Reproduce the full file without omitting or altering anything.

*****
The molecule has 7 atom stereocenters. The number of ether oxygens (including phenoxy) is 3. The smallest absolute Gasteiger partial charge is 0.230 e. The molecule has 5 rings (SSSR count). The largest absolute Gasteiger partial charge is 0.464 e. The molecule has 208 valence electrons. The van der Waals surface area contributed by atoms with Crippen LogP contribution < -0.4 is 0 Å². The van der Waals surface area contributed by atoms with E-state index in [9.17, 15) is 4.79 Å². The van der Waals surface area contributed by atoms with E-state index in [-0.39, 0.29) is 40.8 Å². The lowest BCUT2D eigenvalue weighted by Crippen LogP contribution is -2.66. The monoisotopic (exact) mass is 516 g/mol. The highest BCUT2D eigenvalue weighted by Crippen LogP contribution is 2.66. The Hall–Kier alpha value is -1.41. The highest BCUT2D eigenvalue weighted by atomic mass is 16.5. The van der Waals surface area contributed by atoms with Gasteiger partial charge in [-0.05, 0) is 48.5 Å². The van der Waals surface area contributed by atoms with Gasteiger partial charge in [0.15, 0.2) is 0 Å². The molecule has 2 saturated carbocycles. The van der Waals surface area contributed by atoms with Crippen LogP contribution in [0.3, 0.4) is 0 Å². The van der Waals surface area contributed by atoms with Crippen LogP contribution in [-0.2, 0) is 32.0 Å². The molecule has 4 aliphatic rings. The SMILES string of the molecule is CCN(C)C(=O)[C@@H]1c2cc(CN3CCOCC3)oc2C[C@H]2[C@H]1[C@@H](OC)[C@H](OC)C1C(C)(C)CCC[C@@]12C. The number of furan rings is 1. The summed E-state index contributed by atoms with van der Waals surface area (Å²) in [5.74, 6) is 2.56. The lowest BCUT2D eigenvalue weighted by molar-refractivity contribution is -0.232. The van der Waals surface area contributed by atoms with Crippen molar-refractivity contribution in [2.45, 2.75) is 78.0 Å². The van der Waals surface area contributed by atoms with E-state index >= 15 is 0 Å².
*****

The molecule has 7 atom stereocenters. The number of ether oxygens (including phenoxy) is 3. The smallest absolute Gasteiger partial charge is 0.230 e. The molecule has 5 rings (SSSR count). The largest absolute Gasteiger partial charge is 0.464 e. The molecule has 208 valence electrons. The van der Waals surface area contributed by atoms with Crippen LogP contribution < -0.4 is 0 Å². The van der Waals surface area contributed by atoms with E-state index in [9.17, 15) is 4.79 Å². The van der Waals surface area contributed by atoms with E-state index in [-0.39, 0.29) is 40.8 Å². The lowest BCUT2D eigenvalue weighted by Crippen LogP contribution is -2.66. The monoisotopic (exact) mass is 516 g/mol. The highest BCUT2D eigenvalue weighted by Crippen LogP contribution is 2.66. The Hall–Kier alpha value is -1.41. The highest BCUT2D eigenvalue weighted by atomic mass is 16.5. The van der Waals surface area contributed by atoms with Gasteiger partial charge in [-0.05, 0) is 48.5 Å². The van der Waals surface area contributed by atoms with Gasteiger partial charge in [0.15, 0.2) is 0 Å². The molecule has 2 saturated carbocycles. The van der Waals surface area contributed by atoms with Crippen LogP contribution in [0.3, 0.4) is 0 Å². The van der Waals surface area contributed by atoms with Crippen LogP contribution in [-0.2, 0) is 32.0 Å². The molecule has 4 aliphatic rings. The SMILES string of the molecule is CCN(C)C(=O)[C@@H]1c2cc(CN3CCOCC3)oc2C[C@H]2[C@H]1[C@@H](OC)[C@H](OC)C1C(C)(C)CCC[C@@]12C. The number of furan rings is 1. The summed E-state index contributed by atoms with van der Waals surface area (Å²) in [5.74, 6) is 2.56. The lowest BCUT2D eigenvalue weighted by molar-refractivity contribution is -0.232. The van der Waals surface area contributed by atoms with Crippen molar-refractivity contribution in [2.45, 2.75) is 78.0 Å². The van der Waals surface area contributed by atoms with E-state index >= 15 is 0 Å².